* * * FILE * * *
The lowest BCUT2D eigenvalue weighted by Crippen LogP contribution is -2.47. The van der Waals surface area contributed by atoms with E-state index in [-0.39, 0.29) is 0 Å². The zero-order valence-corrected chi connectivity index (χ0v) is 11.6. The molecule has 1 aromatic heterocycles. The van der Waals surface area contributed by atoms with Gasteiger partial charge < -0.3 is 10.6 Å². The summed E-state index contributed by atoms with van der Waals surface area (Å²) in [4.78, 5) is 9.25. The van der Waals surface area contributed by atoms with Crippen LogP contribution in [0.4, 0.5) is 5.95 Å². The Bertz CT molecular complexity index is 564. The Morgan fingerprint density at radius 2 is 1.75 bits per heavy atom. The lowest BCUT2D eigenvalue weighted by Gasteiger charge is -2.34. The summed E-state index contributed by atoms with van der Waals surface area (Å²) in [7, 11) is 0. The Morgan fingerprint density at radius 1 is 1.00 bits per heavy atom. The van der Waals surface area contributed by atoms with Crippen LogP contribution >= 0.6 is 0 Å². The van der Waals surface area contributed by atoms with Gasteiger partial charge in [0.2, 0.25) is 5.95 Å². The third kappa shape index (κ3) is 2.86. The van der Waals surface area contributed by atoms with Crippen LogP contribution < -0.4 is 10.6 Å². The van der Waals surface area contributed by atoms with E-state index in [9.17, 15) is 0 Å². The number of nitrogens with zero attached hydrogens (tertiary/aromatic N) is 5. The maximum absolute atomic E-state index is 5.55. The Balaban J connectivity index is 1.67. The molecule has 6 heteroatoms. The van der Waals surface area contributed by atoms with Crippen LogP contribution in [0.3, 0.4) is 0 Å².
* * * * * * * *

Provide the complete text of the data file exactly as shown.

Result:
The lowest BCUT2D eigenvalue weighted by Crippen LogP contribution is -2.47. The van der Waals surface area contributed by atoms with E-state index in [-0.39, 0.29) is 0 Å². The zero-order valence-corrected chi connectivity index (χ0v) is 11.6. The molecule has 1 aromatic heterocycles. The van der Waals surface area contributed by atoms with Gasteiger partial charge < -0.3 is 10.6 Å². The summed E-state index contributed by atoms with van der Waals surface area (Å²) in [4.78, 5) is 9.25. The van der Waals surface area contributed by atoms with Crippen LogP contribution in [0.4, 0.5) is 5.95 Å². The Bertz CT molecular complexity index is 564. The Morgan fingerprint density at radius 2 is 1.75 bits per heavy atom. The lowest BCUT2D eigenvalue weighted by Gasteiger charge is -2.34. The summed E-state index contributed by atoms with van der Waals surface area (Å²) in [7, 11) is 0. The Morgan fingerprint density at radius 1 is 1.00 bits per heavy atom. The van der Waals surface area contributed by atoms with Crippen LogP contribution >= 0.6 is 0 Å². The van der Waals surface area contributed by atoms with Gasteiger partial charge in [0.2, 0.25) is 5.95 Å². The third kappa shape index (κ3) is 2.86. The van der Waals surface area contributed by atoms with Crippen LogP contribution < -0.4 is 10.6 Å². The van der Waals surface area contributed by atoms with E-state index in [9.17, 15) is 0 Å². The number of nitrogens with zero attached hydrogens (tertiary/aromatic N) is 5. The maximum absolute atomic E-state index is 5.55. The Balaban J connectivity index is 1.67. The molecule has 6 heteroatoms. The van der Waals surface area contributed by atoms with Crippen LogP contribution in [0.3, 0.4) is 0 Å².